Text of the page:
When writing the truth is a good thing

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My journal, my favorite chipped mug of coffee, and my trusty computer. Lots of work and picking at wounds today.

Dear Reader,

The rain in Houston today was a chance to do something I hadn’t done in a long time, write something different.

I’m in the middle of a revamp for Jennie Manning. Lots of good stuff there and lots coming from workshopping. But today, I wanted to revisit something I began to write a couple of months ago. I’m not quite sure why. I have a feeling about these things and sometimes it’s about taking out of you something that won’t let you breathe.  

For me, that’s literal. Yesterday I had trouble breathing and needed to sit down for long periods of time. I yearned to write but had no idea what to say.

And then this morning, I knew what I wanted to do. Without planning or scheduling, I opened up the words I started months ago and read the first lines. It was the first time I had read them in months.

Wow! There was gunpowder on the page. I had written them with so much pain in my insides and then put them away because I couldn’t bear it.

Today, I must have been ready to make them into art.

I spent the better part of a rainy and flooding Saturday putting together a non-fiction piece with pieces of research interwoven in it. In addition, I’m using excerpts from my journal from the past year. As I read, I noticed something…I could track the pain in those pages. From the hopefulness to the despair, I could track my pain and unhappiness. I also saw the source of it.

For the first time, I wasn’t afraid to hurt. I wasn’t afraid of the truth in those pages or how I would feel about it now.

The past year, it was painful. More than it needed to be. People are cruel. I wear my heart on my sleeve. I know that more now than I ever have. My poor heart, it was taken advantage of by people unworthy of it. So it bled for a long time.

Today reminded me of how humans are made of elastic. We bounce back. We bend. We don’t break, not completely. Something tethers you to yourself, a version of yourself that allows you to come back. One only needs to look for it, hold on, and hope.

So I wrote and wrote and read through my journal and typed it into this non-fiction piece. A new world for me and I like it.

I don’t know what will become of this piece, but I’m glad I’m writing it, glad that I’m in the thick of it.

Until next time,

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Keeping the faith when everything goes wrong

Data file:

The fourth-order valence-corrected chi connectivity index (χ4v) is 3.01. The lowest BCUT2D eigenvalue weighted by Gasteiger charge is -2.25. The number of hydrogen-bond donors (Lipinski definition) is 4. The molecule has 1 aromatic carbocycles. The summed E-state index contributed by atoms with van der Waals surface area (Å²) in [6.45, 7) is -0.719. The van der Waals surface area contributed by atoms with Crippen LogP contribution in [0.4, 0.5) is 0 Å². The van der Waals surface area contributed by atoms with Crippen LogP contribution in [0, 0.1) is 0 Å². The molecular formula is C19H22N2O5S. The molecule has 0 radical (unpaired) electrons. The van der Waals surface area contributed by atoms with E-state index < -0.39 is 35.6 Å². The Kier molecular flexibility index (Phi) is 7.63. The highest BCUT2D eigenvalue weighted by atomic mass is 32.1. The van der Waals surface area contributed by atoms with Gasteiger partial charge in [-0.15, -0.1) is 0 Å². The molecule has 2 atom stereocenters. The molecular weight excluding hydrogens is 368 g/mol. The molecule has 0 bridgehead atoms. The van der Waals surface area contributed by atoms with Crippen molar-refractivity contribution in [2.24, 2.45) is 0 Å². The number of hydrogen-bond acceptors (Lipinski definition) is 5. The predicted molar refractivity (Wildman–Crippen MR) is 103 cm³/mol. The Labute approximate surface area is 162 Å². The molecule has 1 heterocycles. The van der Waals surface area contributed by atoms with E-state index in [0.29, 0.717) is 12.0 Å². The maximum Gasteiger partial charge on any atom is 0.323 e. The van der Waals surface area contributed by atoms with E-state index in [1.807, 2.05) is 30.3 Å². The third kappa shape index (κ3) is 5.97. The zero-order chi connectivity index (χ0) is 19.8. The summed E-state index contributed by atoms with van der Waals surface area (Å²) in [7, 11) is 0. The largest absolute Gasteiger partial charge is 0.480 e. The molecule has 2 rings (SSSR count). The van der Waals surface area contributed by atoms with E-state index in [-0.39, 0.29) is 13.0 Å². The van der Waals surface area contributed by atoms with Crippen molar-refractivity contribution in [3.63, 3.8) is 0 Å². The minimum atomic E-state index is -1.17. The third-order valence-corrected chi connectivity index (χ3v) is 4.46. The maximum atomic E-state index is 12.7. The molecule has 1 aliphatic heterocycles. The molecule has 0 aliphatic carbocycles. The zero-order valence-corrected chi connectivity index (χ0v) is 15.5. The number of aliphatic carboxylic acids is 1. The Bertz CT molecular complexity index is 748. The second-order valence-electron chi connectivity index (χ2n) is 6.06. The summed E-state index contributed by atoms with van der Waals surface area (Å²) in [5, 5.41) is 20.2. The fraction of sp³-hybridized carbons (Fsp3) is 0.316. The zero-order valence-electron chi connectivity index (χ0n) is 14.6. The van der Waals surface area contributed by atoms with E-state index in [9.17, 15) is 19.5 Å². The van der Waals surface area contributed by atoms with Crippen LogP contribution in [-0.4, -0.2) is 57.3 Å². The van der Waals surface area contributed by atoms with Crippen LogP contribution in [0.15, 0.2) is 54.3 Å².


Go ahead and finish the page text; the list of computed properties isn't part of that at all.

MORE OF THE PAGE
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Have I ever told you that I’m a HUGE fan of Accidental Creative?

I love the podcast hosted by Todd Henry. He’s essentially the Jedi Master of creativity and flow and how to have a creative team. His podcasts are inspirational if you’re a creative in any capacity. I know it’s inspired me when I’ve lost direction or just need a boost.

His latest podcast, Mind Your Baseline, make me stop and think. In fact, I probably played it four times to make sure I was digesting the message.

Continue reading “Keeping the faith when everything goes wrong”

Dear Reader: Lessons learned while not writing

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Dear Reader,

It’s a beautiful fall like mid-morning in North Texas and sitting behind this keyboard while listening to relaxing music is heaven. I haven’t felt this good in a long time.

It’s been a while since I’ve written and updated you on my goings-on. It’s been a rocky four months in my writing life but what’s the writing life without a couple of bumpy patches?

I’m not going to spend tons of time in this letter discussing about the rough patch. I want to write about what I’m doing to get over the rough patch. Writers go through times — hours, days, months, years — where, frankly, it just sucks to be a writer.  For me, it came in the middle of a creative spurt where one day I was writing and the next day I wasn’t. Just didn’t want to write anymore.

Some would call that writer’s block. It’s not. Writer’s block doesn’t exist. I knew exactly what the book was supposed to look like. It was outlined. The ending was already written. I just one day wanted to stop writing…everything. The book, freelance pieces, even blog posts were not being written.

As you know, I’m truthful about my process — the good, the bad, and the very ugly. The very ugly turned its ugly head. I became depressed and thought that this was it, I was done writing. Writing would never happen again for me. All the doubts that a writer needs to lock away in order to do work seeped into my head: You’re talentless. Why do you spend so much time writing if you haven’t published one novel yet.  If you were really any good, you’d be on the third book already. Your grad school classmates are publishing, what are you doing? 

For awhile I believed it. So much so that I sank into a deeper depression and even reading was painful. It was painful to write and not to write. Friends told me to give myself time, that I needed time to become accustomed to my new life and surroundings. So that’s what I did. I focused on work, which, ironically, included critiquing student’s writing. I felt disingenuous, however — a writer who wasn’t writing commenting on writing. I hate that feeling.

But you know, sometimes, you just have to get out of your own way. Sometimes the not writing is trying to tell you something about the writing. (Tweet this)

And fake it until you make it is actually a thing.

Slowly, I began to feel less disingenuous with my critiques. I thought about my writing life as that, a life, not just a thing but an actual life that was meant to be lived. And so, I started to look for things where I can live my life. I returned to the practice of yoga, but this time more formally by signing up for a yoga retreat and attending yoga classes.  (My body is so sore at the moment! )